Clockwise by Shintaro and Yoshiko Nakahara

Floating Roses, Ink and acrylic on canvas, 1525mm x 510mm


Shintaro and Yoshiko Nakahara

22 November to 04 December 2011

"Japanese artists Shintaro and Yoshiko Nakahara work both together and separately … Recently they have begun to collaborate, combining their different approaches to create an exquisite series of works that they have called 'Hikari' (Light), a metaphor for the revelation implicit in taking a mutual journey." - Helen Kedgley, Senior Curator of Contemporary Art at Pataka Museum

Bringing together the talents of Shintaro and Yoshiko Nakahara, 'Clockwise' presents a unique body of collaborative paintings.  The Japanese-born husband and wife duo each have successful independent artistic practices, having gained degrees in Fine Art in Tokyo prior to their emigration to New Zealand.  Despite possessing obviously disparate working styles, Clockwise demonstrates the intensity of the pair’s partnership, their respect for the practice of the other and the balance / compromise required to give physical form to the mental collaboration taking place between them.  The artists describe this process as signaling the emergence of a ‘third artist:’ their respective practices combine to produce singular works which remain distinct entities in themselves.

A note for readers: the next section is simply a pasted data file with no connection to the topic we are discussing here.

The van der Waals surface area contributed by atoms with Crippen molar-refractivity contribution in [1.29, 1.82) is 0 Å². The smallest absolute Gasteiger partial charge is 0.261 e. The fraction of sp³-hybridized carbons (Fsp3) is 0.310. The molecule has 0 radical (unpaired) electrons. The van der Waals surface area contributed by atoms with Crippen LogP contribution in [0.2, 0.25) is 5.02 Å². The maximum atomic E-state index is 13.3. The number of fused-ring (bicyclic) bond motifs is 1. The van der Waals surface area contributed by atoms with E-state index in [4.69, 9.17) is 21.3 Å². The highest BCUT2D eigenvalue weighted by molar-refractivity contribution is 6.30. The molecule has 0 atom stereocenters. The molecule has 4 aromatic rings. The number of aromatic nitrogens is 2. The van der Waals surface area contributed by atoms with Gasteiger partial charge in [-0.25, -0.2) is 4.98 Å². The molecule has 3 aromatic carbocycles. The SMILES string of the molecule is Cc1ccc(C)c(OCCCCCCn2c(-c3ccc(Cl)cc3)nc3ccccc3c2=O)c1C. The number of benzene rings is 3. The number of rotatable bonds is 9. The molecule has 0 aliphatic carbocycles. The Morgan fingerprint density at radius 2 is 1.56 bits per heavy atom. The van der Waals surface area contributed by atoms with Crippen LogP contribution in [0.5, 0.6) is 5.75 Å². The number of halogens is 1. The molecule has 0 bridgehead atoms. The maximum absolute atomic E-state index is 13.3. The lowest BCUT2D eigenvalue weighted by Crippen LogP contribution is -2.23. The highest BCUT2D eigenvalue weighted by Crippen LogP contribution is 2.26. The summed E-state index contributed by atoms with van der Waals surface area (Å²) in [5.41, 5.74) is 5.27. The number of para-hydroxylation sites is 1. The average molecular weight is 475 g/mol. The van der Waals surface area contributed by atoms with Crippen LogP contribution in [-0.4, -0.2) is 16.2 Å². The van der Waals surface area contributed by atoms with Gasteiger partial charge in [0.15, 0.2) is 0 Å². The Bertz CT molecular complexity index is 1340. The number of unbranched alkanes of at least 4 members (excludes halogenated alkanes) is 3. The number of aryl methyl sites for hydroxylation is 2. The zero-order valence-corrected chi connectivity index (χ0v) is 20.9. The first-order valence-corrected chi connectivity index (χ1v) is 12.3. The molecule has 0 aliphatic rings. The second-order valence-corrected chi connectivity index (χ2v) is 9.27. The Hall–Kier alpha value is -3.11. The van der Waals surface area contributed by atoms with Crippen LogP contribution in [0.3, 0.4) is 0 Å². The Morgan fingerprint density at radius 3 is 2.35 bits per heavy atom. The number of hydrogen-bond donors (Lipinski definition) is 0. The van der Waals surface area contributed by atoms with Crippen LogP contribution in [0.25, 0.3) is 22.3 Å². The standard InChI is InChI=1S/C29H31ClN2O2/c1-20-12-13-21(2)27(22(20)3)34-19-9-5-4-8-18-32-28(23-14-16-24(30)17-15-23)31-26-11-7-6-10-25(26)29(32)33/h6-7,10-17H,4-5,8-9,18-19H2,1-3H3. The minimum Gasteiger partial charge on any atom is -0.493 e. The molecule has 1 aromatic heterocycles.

Over the long process of the work’s making, Yoshiko’s very fine ink drawings provide the base for Shintaro’s acidic and strident colour formations; these are then often reworked again by Yoshiko to produce the distinctive and highly detailed finish of the artworks.  As the two work independently, yet on the same canvas, they attempt to hold in their minds the other’s dreams, thoughts and intentions; thus the process becomes a kind of mutual reconstruction and can lead to surprising and previously unimagined imagery.  The unique reflections of two minds together elicit contrasts of striking beauty, depth and dimension. 

(Footnote: Helen Kedgley quoted from 'Double Vision: When Artists Collaborate', Pataka Museum of Arts and Cultures (2010), p. 9)

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